Dear Still Water Friends,
This Thursday evening, after our meditation, we will gather for a Night of Remembrance to honor loved ones who have passed away. It is a time to celebrate, to share, to mourn, and to look more deeply into our interbeing. In the note below Mary Beth Hatem, who originated the idea for a Still Water Night of Remembrance, writes about what she had in mind five years ago and what the evening has come to mean to her:
When I first envisioned a Still Water Remembrance event, I was motivated by wanting to mark my Dad’s passing and at the same time feeling the need to honor and deepen my connection to the Sangha. As I moved through the rituals set out by my parents’ church, I felt the absence of my own “congregation” and reference to my own core beliefs.
I needed a space to share how mindfulness was helping me move through grief and I wanted to create space for others to speak to their own griefs and losses. The evening was magical as Sangha often is. I heard myself speaking truths that I had never known were true and I felt a love and connection I could never have predicted.
On this night, we are reminded that there is no manual for grief, no obvious timeline, no way to grieve rightly or wrongly, no memories that need to be edited or exiled. There is only the way that our own hearts reveal. What would we like the community to know or understand about our loved ones or how we are experiencing our grief? What is the legacy of our losses?
Five years and many griefs since the death of my mom and dad, twenty years past the wrenching death of my younger sister, I believe more strongly than ever that death and loss are our great teachers. Interbeing, impermanence–the agonizingly personal visceral experience of these truths–this is the learning, the deepening that happens when we experience the death of loved ones. As we tune in to our hearts, the lessons continue to unfold. Memories fade, but somehow presence does not.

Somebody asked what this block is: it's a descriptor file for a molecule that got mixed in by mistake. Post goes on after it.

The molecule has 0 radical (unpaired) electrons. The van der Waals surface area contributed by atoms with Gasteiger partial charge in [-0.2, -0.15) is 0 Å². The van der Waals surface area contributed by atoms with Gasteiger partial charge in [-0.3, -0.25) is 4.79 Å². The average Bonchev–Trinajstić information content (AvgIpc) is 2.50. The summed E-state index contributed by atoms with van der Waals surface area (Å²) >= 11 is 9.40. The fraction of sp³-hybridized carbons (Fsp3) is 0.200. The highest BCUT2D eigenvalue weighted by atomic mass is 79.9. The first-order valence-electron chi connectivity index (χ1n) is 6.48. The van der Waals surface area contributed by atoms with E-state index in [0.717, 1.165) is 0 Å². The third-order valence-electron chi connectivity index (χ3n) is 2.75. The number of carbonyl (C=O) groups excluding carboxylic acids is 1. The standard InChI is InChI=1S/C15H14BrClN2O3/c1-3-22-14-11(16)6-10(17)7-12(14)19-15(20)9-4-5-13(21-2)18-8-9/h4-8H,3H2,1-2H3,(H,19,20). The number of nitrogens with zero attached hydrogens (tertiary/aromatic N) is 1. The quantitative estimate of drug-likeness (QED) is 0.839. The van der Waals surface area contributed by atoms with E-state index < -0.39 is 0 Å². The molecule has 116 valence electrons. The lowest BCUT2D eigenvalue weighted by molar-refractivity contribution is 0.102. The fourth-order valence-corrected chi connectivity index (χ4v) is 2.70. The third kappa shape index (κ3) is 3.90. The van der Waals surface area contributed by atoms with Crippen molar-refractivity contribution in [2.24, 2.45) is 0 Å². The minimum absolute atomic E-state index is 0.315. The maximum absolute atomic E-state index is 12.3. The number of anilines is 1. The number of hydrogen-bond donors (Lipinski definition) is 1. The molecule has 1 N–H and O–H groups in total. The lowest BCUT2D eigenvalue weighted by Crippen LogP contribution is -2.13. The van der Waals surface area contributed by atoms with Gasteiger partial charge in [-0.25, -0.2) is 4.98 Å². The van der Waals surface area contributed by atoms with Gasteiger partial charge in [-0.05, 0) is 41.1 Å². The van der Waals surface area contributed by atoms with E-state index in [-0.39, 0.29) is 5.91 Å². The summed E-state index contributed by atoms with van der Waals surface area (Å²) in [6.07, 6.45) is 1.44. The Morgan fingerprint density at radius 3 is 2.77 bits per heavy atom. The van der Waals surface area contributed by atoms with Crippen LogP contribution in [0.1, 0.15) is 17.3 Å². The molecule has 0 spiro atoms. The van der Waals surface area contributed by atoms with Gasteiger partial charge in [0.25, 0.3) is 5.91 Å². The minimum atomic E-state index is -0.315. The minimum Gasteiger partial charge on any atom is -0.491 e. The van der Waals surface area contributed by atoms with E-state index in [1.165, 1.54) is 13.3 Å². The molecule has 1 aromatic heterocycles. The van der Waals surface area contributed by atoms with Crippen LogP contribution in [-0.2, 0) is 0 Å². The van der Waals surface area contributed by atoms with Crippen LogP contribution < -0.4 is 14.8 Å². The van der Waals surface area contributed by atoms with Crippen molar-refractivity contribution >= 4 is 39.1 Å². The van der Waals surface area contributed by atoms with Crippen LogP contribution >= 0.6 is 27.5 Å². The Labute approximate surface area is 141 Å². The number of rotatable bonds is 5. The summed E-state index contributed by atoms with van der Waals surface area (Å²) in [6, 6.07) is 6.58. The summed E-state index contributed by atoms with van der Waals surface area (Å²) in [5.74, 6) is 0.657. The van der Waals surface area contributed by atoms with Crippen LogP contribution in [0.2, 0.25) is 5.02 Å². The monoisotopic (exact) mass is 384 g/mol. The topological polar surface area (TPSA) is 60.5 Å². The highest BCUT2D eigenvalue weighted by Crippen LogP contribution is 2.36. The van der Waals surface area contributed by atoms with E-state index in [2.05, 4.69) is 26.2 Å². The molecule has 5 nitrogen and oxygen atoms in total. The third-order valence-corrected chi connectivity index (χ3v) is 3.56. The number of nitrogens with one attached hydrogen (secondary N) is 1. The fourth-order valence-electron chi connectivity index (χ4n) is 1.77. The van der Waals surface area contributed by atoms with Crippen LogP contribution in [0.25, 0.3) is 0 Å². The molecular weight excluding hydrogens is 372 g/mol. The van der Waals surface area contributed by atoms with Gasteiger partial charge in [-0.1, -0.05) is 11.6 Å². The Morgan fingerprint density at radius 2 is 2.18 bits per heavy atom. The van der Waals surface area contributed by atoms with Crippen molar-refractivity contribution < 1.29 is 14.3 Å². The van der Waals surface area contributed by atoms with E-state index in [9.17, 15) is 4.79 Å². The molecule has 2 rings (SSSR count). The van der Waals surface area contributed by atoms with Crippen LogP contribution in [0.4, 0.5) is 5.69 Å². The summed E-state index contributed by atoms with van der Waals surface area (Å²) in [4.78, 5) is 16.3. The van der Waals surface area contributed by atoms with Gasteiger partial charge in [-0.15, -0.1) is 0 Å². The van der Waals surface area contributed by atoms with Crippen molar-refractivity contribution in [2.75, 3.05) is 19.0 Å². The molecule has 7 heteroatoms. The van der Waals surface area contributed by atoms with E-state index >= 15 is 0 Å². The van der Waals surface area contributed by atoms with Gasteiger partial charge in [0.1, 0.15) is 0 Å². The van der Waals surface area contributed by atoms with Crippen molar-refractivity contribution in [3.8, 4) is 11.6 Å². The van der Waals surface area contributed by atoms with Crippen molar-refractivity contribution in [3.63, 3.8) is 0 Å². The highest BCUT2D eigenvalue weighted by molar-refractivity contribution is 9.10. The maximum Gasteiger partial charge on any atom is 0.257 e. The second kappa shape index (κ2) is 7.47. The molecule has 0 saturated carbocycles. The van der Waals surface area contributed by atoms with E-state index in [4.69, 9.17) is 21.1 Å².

I have always been a great fan of the Day of the Dead, the great Latin American tradition, a day designated to summon and check in with those whom we have lost, who continue to live on in our hearts. Below is a poem I wrote celebrating my ongoing relationship with my parents, a love–complicated and ever-changing– that feels no less real and present than the love we shared years ago.
You are invited to join with us for our Night of Remembrance. We will create a memorial table in the center of our circle. If it feels right for you, please bring a photo of a loved one, or a memento, to place on the table.
Following Mary Beth’s poem below is an excerpt on grief by Stephen Levine, a poet and Buddhist hospice pioneer who transitioned from this life in January.
Day of the Dead
by Mary Beth Hatem
Are you as excited as I am
I wasn’t sure you’d come
for the shot glass of whiskey
or notice the bright reds and yellows
the bread an obvious choice
I added bologna, your special bologna
the deck of cards a last minute
touch I knew you would like
one last chance at rummy
and the talk that comes with cards
a chance to learn that Sally still
chases squirrels and that Mom’s
not missing you at all
she has you in the next room
the next bed at church
even on the golf course
bending over that last short putt
by Stephen Levine from Healing into Life and Death
Most think of grief as a momentous sadness but it is a lot subtler than that. Everyone has grief. Everyone seems to have some unbalanced tally sheet with life, some unfinished business. An incompleteness with the past and with ourselves, a fatiguing self-consciousness, the predominant theme of the unfinished symphony of mind’s yearning.
Our grief manifests as a self-judgment, as fear, as guilt, as anger and blame. It is that insistent mercilessness with ourselves and a world which we hardly let within. Our grief is our fear of loss, our fear of the unknown, our fear of death. Grief is the rope burns left behind when what we have held to most dearly is pulled out of reach, beyond our grasp.